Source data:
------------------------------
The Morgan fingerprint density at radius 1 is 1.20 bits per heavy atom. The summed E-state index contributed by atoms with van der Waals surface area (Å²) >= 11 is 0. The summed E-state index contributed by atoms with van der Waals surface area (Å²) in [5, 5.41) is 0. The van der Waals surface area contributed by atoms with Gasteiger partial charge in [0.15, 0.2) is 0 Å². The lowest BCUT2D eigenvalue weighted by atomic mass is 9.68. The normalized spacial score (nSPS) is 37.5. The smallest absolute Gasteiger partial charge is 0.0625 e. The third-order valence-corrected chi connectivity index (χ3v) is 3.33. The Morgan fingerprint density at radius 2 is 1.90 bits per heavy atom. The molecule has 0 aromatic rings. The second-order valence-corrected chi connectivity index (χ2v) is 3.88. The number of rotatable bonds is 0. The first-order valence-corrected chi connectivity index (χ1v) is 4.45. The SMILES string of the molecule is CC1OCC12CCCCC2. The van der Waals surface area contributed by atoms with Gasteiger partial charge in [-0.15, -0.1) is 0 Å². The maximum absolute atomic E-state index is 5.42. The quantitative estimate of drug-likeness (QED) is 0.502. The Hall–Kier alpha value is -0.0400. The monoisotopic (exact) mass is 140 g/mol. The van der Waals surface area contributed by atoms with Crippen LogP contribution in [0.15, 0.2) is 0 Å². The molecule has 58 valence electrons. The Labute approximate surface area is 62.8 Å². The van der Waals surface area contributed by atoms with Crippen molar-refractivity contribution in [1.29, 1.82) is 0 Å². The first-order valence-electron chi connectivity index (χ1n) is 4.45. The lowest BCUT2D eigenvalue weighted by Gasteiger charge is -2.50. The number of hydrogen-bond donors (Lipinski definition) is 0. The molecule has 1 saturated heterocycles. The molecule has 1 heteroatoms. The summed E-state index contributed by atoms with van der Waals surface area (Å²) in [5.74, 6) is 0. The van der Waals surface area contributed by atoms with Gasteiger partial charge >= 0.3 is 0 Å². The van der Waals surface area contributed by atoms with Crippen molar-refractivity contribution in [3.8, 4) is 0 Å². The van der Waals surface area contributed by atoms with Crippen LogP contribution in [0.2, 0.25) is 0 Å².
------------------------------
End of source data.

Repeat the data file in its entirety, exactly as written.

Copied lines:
The Morgan fingerprint density at radius 1 is 1.20 bits per heavy atom. The summed E-state index contributed by atoms with van der Waals surface area (Å²) >= 11 is 0. The summed E-state index contributed by atoms with van der Waals surface area (Å²) in [5, 5.41) is 0. The van der Waals surface area contributed by atoms with Gasteiger partial charge in [0.15, 0.2) is 0 Å². The lowest BCUT2D eigenvalue weighted by atomic mass is 9.68. The normalized spacial score (nSPS) is 37.5. The smallest absolute Gasteiger partial charge is 0.0625 e. The third-order valence-corrected chi connectivity index (χ3v) is 3.33. The Morgan fingerprint density at radius 2 is 1.90 bits per heavy atom. The molecule has 0 aromatic rings. The second-order valence-corrected chi connectivity index (χ2v) is 3.88. The number of rotatable bonds is 0. The first-order valence-corrected chi connectivity index (χ1v) is 4.45. The SMILES string of the molecule is CC1OCC12CCCCC2. The van der Waals surface area contributed by atoms with Gasteiger partial charge in [-0.15, -0.1) is 0 Å². The maximum absolute atomic E-state index is 5.42. The quantitative estimate of drug-likeness (QED) is 0.502. The Hall–Kier alpha value is -0.0400. The monoisotopic (exact) mass is 140 g/mol. The van der Waals surface area contributed by atoms with Crippen LogP contribution in [0.15, 0.2) is 0 Å². The molecule has 58 valence electrons. The Labute approximate surface area is 62.8 Å². The van der Waals surface area contributed by atoms with Crippen molar-refractivity contribution in [1.29, 1.82) is 0 Å². The first-order valence-electron chi connectivity index (χ1n) is 4.45. The lowest BCUT2D eigenvalue weighted by Gasteiger charge is -2.50. The number of hydrogen-bond donors (Lipinski definition) is 0. The molecule has 1 saturated heterocycles. The molecule has 1 heteroatoms. The summed E-state index contributed by atoms with van der Waals surface area (Å²) in [5.74, 6) is 0. The van der Waals surface area contributed by atoms with Gasteiger partial charge >= 0.3 is 0 Å². The van der Waals surface area contributed by atoms with Crippen molar-refractivity contribution in [3.8, 4) is 0 Å². The van der Waals surface area contributed by atoms with Crippen LogP contribution in [0.2, 0.25) is 0 Å².